MONTGOMERY, Ala. — Alabama gambling magnate Milton McGregor, who waged a legal war to keep his electronic bingo casino open and thwarted federal attempts to prosecute him, died Sunday. He was 78.
Public relations firm Direct Communications said McGregor died peacefully in his home in Montgomery.
An affable and charming fixture of the state’s business and political worlds, he advertised his casino with the slogan, which he drawled in Southern baritone, “Come join us . . . you can be a winner too.”
His business interests included banking and nursing homes, but he was best known for developing a dog track-turned-casino in the Bible belt state. The operation at one point boasted 6,400 electronic gambling machines, more than many Las Vegas casinos.
Raised the son of a widow who ran a small town grocery, McGregor began finding success in the 1980s at the start of the video game craze, with an arcade and a business leasing the games. He opened VictoryLand dog track casino in Macon County in 1984 and later acquired a defunct horse track in Birmingham for dog racing.
He then bet big on electronic bingo.
Alabama law allows bingo in some locations, including Macon County. McGregor invested millions of dollars in a VictoryLand expansion, filling it with machines that played lightning quick games of bingo electronically, but on the outside replicated the experience of playing a slot machine with whirling displays and chimes.
He added a swanky 300-room adjacent hotel and restaurants in an attempt to compete with neighboring Mississippi casinos. Macon County politicians praised McGregor for bringing jobs to the economically depressed county.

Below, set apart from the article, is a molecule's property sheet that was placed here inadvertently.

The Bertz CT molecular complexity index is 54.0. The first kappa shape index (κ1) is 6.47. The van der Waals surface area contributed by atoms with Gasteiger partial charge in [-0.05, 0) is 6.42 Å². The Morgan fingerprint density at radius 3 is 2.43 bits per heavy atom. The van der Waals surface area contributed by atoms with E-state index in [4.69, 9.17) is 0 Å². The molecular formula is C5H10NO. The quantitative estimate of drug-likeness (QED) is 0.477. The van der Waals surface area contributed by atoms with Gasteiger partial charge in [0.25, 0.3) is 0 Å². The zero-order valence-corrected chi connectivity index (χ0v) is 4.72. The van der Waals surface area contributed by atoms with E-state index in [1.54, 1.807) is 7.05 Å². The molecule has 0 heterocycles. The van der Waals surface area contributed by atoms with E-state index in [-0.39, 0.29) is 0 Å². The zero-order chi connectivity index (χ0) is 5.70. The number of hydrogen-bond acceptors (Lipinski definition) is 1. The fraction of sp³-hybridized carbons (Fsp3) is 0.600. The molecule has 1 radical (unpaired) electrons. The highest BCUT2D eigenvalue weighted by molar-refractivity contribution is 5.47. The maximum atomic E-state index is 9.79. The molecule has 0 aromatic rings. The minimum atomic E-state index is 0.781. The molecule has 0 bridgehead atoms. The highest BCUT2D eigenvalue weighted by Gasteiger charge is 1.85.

But not everyone in the conservative state was pleased by his efforts.
The state launched a still ongoing effort to close the casino, saying the slot machine-like games were illegal and not what was intended by the state laws allowing bingo.
McGregor came out on the winning side of a high-profile government corruption case in 2012.
Federal prosecutors in 2010 indicted McGregor, another casino developer, lobbyists and politicians on charges that they orchestrated a scheme to buy votes at the Alabama State House for gambling legislation. Prosecutors said McGregor was trying to ensure the continued operation of the casino that they said profited $40 million in a single year.
A first trial ended with a hung jury. A second jury acquitted McGregor of all charges, and McGregor reopened the casino.
“Now I’m focused on getting 3,000 people back to work and charities and governmental agencies receiving revenue, as they should have been all the time,” McGregor told The Associated Press after his acquittal.
McGregor is survived by his wife, two daughters and seven grandchildren.